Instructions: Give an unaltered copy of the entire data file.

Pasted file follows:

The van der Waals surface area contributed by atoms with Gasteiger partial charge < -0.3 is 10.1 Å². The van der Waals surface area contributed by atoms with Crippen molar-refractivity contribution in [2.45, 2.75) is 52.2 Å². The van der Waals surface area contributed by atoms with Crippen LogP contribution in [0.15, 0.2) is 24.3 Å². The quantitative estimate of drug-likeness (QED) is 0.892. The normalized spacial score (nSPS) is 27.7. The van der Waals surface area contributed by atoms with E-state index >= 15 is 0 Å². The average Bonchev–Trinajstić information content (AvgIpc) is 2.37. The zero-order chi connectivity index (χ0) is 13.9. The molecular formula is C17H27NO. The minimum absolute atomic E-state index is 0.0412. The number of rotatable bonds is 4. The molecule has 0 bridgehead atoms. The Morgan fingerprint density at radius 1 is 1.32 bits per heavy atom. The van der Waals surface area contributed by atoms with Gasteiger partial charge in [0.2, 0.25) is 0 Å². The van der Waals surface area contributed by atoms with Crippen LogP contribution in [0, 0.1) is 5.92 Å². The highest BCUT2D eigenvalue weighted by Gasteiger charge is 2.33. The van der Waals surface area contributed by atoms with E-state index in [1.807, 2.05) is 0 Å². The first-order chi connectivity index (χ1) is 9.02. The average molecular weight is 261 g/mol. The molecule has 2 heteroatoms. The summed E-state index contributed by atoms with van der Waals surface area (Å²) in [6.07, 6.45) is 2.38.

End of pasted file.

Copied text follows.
The van der Waals surface area contributed by atoms with Gasteiger partial charge < -0.3 is 10.1 Å². The van der Waals surface area contributed by atoms with Crippen molar-refractivity contribution in [2.45, 2.75) is 52.2 Å². The van der Waals surface area contributed by atoms with Crippen LogP contribution in [0.15, 0.2) is 24.3 Å². The quantitative estimate of drug-likeness (QED) is 0.892. The normalized spacial score (nSPS) is 27.7. The van der Waals surface area contributed by atoms with E-state index >= 15 is 0 Å². The average Bonchev–Trinajstić information content (AvgIpc) is 2.37. The zero-order chi connectivity index (χ0) is 13.9. The molecular formula is C17H27NO. The minimum absolute atomic E-state index is 0.0412. The number of rotatable bonds is 4. The molecule has 0 bridgehead atoms. The Morgan fingerprint density at radius 1 is 1.32 bits per heavy atom. The van der Waals surface area contributed by atoms with Gasteiger partial charge in [0.2, 0.25) is 0 Å². The van der Waals surface area contributed by atoms with Crippen LogP contribution in [0, 0.1) is 5.92 Å². The highest BCUT2D eigenvalue weighted by Gasteiger charge is 2.33. The van der Waals surface area contributed by atoms with E-state index in [1.807, 2.05) is 0 Å². The first-order chi connectivity index (χ1) is 9.02. The average molecular weight is 261 g/mol. The molecule has 2 heteroatoms. The summed E-state index contributed by atoms with van der Waals surface area (Å²) in [6.07, 6.45) is 2.38.